I have been going through baking withdrawl for six weeks, but I am hoping to be baking again by the 4th of July.  They are actually installing cabinets today and the fabricator is here to make the template for the countertops.  I had an ingenioius friend of mine come and tear into the sheeter and learn all about how it works and he was able to get it running just beautifully.  I have a couple of parts to replace, but that will  be fine and then I will be able to begin test baking Croissants and Danish Pastries.  This will be very exciting, albeit challenging in the summer months.  During my time off from baking, I naturally have had many hours to plan the future of The Bread Doctor, LLC.

After a few months of baking, I had the growing realization that it would not be wise to build an entire commercial kitchen in my garage.  As the bakery business grew, I could see myself getting too big for the garage very quickly, and then having to move out.  This would leave me with a garage that was unfit for any vehicles to park and a large waste of money and time spent in repurposing the space.  (These realizations will seem obvious to any clear-thinking observer, but I was a man obsessed with a dream.)  Having accepted this realization, I knew that I had to explore other options.  I say this in a rhetorical sense, because I had no other obvious options at the time.

At the beginning of April, I headed downtown for theatre business and I happened upon a “For Sale” sign in the window of an old building right on Main Street.  It had large picture windows that jutted out to the sidewalk, wooden floors and a high-vaulted ceiling.  My pulse quickened and I called Lisa to come down and look with me.  Of course, this became the beginning of the Cinderella story.  After negotiating an offer and some repairs with the owner, the building became the property of The Bread Doctor, LLC.   Here is a photo of the front and the sign.

So…..the building purchase has led to a cascade of events.  I immediately have begun planning a renovation timeline and a timeline at work to allow me to be free to open the bakery down town in the spring of 2015.  I will be baking again at home in July and keeping the business going there until I am ready to move to Main Street.  I hired my baking teacher, Marda Stoliar, to come to Torrington over Memorial weekend to design the bakery.  That was a wonderful couple of days and was very exciting.  Here we are in the empty building sitting at the drawings trying to figure out how to use all of the space.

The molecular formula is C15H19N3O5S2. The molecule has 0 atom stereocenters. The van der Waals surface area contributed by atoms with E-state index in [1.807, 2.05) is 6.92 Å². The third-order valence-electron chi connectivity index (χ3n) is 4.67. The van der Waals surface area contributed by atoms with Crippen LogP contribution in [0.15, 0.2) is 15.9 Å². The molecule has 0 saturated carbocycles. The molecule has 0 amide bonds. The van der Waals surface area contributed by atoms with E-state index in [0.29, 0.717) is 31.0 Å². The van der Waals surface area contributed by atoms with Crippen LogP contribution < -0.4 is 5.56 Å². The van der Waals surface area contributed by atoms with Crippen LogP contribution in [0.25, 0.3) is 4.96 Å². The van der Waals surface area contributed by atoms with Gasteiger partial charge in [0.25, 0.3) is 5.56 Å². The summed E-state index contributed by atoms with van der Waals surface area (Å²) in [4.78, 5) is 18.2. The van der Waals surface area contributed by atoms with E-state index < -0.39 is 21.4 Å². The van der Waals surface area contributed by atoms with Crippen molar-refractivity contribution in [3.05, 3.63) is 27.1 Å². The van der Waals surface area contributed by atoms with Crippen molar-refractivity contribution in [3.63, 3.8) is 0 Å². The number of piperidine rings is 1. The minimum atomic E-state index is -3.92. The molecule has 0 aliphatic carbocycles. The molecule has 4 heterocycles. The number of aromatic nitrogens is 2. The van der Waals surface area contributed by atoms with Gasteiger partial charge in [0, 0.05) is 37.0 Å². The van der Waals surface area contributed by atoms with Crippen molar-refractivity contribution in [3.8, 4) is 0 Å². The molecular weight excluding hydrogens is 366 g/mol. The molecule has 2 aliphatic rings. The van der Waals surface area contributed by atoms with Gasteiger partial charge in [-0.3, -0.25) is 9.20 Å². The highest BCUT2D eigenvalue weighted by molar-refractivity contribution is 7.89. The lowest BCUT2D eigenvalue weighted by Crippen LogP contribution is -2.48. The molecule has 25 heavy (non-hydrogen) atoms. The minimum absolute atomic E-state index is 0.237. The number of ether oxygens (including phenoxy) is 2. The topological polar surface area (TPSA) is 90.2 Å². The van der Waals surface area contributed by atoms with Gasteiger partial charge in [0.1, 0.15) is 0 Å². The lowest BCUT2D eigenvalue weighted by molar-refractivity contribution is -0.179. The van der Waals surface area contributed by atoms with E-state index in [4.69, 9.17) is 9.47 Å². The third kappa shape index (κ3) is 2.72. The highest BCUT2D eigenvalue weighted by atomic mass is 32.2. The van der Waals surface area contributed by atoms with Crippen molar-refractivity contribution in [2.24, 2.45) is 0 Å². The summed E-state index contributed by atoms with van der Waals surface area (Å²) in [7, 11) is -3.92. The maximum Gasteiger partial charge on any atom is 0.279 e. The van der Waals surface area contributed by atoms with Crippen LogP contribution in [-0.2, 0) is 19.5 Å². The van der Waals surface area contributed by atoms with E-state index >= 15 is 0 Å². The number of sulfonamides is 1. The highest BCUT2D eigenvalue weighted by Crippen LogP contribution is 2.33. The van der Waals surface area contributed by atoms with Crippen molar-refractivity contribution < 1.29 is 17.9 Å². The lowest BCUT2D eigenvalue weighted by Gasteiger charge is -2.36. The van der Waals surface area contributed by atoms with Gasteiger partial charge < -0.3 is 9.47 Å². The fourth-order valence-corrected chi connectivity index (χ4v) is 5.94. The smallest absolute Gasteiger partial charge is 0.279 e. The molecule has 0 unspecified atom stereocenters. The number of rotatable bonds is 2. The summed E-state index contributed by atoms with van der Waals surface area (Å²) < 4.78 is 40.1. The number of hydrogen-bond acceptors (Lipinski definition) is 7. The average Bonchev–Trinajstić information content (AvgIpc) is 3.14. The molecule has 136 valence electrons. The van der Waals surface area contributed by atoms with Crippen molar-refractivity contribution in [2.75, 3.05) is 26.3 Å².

It has been a thrilling adventure the last few weeks, but I am very excited and feel that things are working out well.  There have been many meetings already with the plumber, electrician, city building inspector, HVAC specialist and discussions about the walk-in refrigeration and freezer needs.  The contractor working on our home has agreed to remodel the bakery, which is a blessing, and  I am learning a very large amount about the process of remodeling, and business planning. 

I will be attending school for two weeks in September and again next April to learn more about a few of the items I want to feature in the bakery and to learn to decorate wedding and special occasion cakes.  I will be working only in the Emergency Room starting on January 1 and will be leaving my clinic practice on October 1, 2014.  The eventual plan for the bakery is for me to work the emergency room on Monday and Tuesday each week and have the bakery open Thurs, Friday and Saturday.  There is much to do and I will be working and baking my brains out for the next year to get this all ready, but it will be exciting.   And that….is the rest of the story.